Test vehicle for a wafer-scale field programmable gate array
IEEE Transactions on Components, Packaging, and Manufacturing Technology, Part B
Field Programmable Gate Arrays are growing steadily in use and have already change the way designers build digital circuits. With their low cost and very fast turnaround time, they are especially well suited for prototyping new designs. However, the general nature of FPGAs implies a circuit density much lower than custom designs. This currently limits the size of the circuits that can be implemented on a single FPGA to 40000 equivalent gates . Boards of FPGAs are used, but their speed remains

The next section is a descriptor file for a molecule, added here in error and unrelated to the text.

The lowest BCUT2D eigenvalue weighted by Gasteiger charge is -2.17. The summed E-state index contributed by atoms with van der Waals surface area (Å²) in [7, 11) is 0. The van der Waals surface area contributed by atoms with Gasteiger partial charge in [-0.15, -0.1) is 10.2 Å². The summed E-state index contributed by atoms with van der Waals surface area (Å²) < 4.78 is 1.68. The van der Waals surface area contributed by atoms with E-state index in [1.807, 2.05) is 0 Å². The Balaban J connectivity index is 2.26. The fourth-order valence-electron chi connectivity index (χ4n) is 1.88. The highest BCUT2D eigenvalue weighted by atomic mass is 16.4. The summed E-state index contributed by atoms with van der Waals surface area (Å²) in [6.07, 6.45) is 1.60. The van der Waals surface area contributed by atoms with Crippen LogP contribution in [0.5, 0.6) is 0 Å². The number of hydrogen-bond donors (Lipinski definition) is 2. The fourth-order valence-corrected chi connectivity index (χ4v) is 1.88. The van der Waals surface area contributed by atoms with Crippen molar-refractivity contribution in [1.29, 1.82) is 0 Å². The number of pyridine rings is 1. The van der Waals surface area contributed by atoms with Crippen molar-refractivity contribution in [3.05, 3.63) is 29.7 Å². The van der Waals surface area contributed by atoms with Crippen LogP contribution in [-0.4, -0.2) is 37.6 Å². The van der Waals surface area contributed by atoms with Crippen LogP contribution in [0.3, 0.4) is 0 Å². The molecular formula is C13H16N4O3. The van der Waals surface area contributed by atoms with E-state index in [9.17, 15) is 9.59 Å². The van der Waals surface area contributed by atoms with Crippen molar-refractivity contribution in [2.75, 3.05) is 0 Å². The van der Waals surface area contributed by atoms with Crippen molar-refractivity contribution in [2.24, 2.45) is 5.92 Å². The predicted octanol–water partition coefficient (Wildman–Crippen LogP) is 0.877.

... eir speed remains slow, because of the large capacitance of the inter-chip routing. This thesis investigates the use of Wafer Scale Technology to expand the size of FPGAs to 3 million gates for a 200mrn wafer. The defect avoidance proposed uses the laser link technology to restructure the circuit in a square array. Two different techniques, the row-column substitution and the combination of cell by cell and column substitution, are analyzed. The first one is proposed to increase the yield of small FPGAs while the second one is designed to restructure wafer scale chips. Simulations to show the effect of the restructuring on the chip yield are presented. The proposed design is described and the defect avoidance structures explained in detail. A new kind of device, called the testable laser link, has been designed and tested. Its application in the wafer scale FPGA is presented, both in the power distribution and the reconfiguration. Two chip sized test vehicles incorporating the restructuring devices described in the thesis have been successfully fabricated and the results of different tests of cells and signal routing are analyzed. These indicate that a wafer scale FPGA would be feasible with the described techniques.